Here are some steps you can take to give yourself a relatively uncluttered screen, and add some features that are particularly useful. These instructions refer to Word 2010, but should work with later versions as well: Continue reading
Photo by Albert Bridge (Creative Commons licence)
At around 11pm a few nights back I was walking through the centre of Bath when I encountered a woman and her dog sitting on a blanket next to a hat containing some small change. I did what I usually do when I encounter such people, which is acknowledge them and walk on, reminding myself that I can’t give money to every beggar I pass, and I do regularly donate to charities that work with the homeless.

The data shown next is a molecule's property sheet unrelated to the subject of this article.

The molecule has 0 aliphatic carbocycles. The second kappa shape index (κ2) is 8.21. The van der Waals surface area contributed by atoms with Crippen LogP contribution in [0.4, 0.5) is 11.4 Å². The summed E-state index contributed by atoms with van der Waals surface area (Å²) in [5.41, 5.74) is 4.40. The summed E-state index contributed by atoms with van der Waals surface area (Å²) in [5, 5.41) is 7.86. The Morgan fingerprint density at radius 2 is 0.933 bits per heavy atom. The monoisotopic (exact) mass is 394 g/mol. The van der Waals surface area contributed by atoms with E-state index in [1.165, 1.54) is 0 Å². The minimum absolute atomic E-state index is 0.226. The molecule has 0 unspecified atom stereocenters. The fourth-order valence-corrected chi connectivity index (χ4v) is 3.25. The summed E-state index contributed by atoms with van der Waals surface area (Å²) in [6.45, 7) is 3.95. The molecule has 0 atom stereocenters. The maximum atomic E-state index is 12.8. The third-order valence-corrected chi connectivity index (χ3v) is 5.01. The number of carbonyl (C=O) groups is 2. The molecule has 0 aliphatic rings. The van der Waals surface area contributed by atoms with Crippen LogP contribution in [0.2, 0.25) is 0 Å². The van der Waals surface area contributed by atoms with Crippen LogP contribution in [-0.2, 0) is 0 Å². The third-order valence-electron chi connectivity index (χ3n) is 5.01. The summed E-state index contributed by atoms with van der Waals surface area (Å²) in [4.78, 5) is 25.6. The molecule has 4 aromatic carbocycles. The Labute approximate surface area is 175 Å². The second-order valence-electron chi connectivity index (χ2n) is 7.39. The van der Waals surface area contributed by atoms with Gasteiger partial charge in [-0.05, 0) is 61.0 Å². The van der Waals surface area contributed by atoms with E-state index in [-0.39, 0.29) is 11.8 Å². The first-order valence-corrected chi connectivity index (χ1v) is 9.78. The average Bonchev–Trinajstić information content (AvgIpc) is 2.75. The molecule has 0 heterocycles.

However this time, having walked on a few yards, I stopped and returned. I had just come from a party where I had been talking to some extremely wealthy people, and I am not exactly hard up myself. Life works out nicely for some of us and not so well for others, but when all’s said and done, we’re in it together. I dropped a couple of pounds into her hat and apologised for my rudeness. No, she said, Don’t apologise – it’s nice to just get a smile. And so I listened to her story. Continue reading
Posted in Politics